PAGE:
The Five Themes of Geography Identification Slide Show Developed by Joseph Naumann
PLACE LOCATION HUMAN ENVIRONMENT/ INTERACTION REGION MOVEMENT 5 Themes & Geographic Questions
Location – determining thepositionof a placeon the earth’s surface • Absolute location – precise positioning – latitude and longitude are the best. • GIS gives this new meaning • Automobile systems linked to satellites • Relative location – describing in relation to other, known places such as landmarks and unusual, easily recognizable features. • Used by most people in giving directions
RELATIVE ABSOLUTE From UMSL, drive north on South Florissant Road through Ferguson. Continue north past I-270. At the second stop light, you should see a log cabin and tennis court and large water tank on the left side of the road. Continue to the next street, St. Catherine. You will see a Sinclair Oil gas station on the left. Immediately across the street is a small strip shopping center. The center store is Old Town Donuts. Make a right turn into the parking lot and go in. Where is 38º N and 95ºW?
Place – thosefeatures that give characterto a location (a degree ofuniqueness). • Physical place – natural features – what nature provides – climate, landforms, vegetation, etc. • Can many places no longer be called physical places – where might the human influence be absent today? This relates to the theme of human/environment interaction. • Human (cultural) place – features added by humans – distinctive dress, architecture, language, religion, burial practices, agricultural practices, etc.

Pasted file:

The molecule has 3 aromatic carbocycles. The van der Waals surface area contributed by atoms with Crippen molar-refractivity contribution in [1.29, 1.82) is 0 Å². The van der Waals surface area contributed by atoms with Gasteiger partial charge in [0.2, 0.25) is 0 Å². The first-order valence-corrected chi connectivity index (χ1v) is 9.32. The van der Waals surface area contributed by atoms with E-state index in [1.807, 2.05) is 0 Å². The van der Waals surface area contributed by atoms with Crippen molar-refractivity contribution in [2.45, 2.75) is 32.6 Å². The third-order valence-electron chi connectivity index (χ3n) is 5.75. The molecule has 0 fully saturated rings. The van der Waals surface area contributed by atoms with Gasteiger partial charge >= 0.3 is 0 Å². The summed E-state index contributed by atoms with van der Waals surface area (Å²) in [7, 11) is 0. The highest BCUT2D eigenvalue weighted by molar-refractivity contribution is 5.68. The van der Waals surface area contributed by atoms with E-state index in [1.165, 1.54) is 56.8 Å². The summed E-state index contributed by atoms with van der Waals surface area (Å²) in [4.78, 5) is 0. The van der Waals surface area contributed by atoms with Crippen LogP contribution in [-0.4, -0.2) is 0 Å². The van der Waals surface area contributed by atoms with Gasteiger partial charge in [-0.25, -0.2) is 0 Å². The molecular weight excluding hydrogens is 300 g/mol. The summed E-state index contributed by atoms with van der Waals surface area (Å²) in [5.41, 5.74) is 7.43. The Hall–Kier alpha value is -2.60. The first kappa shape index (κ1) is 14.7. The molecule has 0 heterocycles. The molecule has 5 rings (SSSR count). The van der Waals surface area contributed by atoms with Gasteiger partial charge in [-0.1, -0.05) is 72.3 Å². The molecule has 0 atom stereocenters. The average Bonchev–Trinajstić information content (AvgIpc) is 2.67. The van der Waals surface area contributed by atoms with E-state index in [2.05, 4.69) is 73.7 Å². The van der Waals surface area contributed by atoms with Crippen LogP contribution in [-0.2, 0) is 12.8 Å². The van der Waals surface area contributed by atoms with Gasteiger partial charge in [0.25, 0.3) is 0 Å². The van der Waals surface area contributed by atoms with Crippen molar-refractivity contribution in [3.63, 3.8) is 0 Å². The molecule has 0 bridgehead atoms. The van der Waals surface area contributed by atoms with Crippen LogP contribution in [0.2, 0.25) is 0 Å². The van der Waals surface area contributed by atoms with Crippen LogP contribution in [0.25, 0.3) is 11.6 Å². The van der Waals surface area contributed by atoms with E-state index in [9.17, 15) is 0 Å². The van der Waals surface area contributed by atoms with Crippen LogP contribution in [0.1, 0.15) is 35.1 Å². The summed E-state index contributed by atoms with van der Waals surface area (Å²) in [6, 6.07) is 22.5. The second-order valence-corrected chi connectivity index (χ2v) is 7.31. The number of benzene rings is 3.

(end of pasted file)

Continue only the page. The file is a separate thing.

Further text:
HUMAN PLACE PHYSICAL PLACE PRODUCED BY HUMANS Distinctive type of boat associated with south Pacific islands CREATED MAINLY BY NATURE Arid area with exotic stream at the foot of a great escarpment or mountain range.
HUMAN PLACE PHYSICAL PLACE CREATED BY NATURE Volcanic mountains which influence soil fertility and present hazardous living conditions PRODUCED BY HUMANS Distinctive type of dress, musical instrument & music
Human/Environment Interaction • Human adaptations to natural conditions. • Heavy coats in winter • Elevated housing in areas prone to flooding • Changes in natural conditions made by humans. • Digging canals • Changing the vegetation – farming, etc.
HUMANS ADAPT - HUMANS CHANGE • Humans had to adapt their construction methods to the arctic environment when they built the Alaska pipeline. • Faster, easier transportation was important enough for them to construct tunnels through the mountains.
Humans change things • The Netherlands versus the Sea. Humans have reclaimed land from the sea at least for now
Movement – thetransferof material and non material thingsfrom place to place • Material things – involving tangible objects transported in a variety of ways • Animal and animal-powered means • Land, water, and air vehicles • Non-material things – information, power, culture traits • Fashions, trends, fads, etc. • Electronic media, etc.
MATERIAL NONMATERIAL • Material objects (cargo & passengers) are transferred from one place to another by an airplane. • Nonmaterial entity (data, pictures, & conversations) move invisibly from one place to many others.
Regions – mental constructs expressingsome commonality or uniformity • Formal Regions – possesses a single common feature or a limited combination of features throughout the area • Political units such as states and counties • Functional Regions – An operational unit based on organization, structure, and interactions • The hinterland of a major city
FORMAL REGION • The different colors stand for territory added to Russia during different periods of time. The common feature for each color is the time period in which it was added to Russia.
FUNCTIONAL REGION • Coal mining is at the heart of the economy of all these counties. Many factors are related to the coal mining industry. The deposits influence movement and settlement patterns.
Common core area Different sets of criteria produce different versions of a region • All three are anchored around a core area, but the peripheral areas of the regions differ markedly.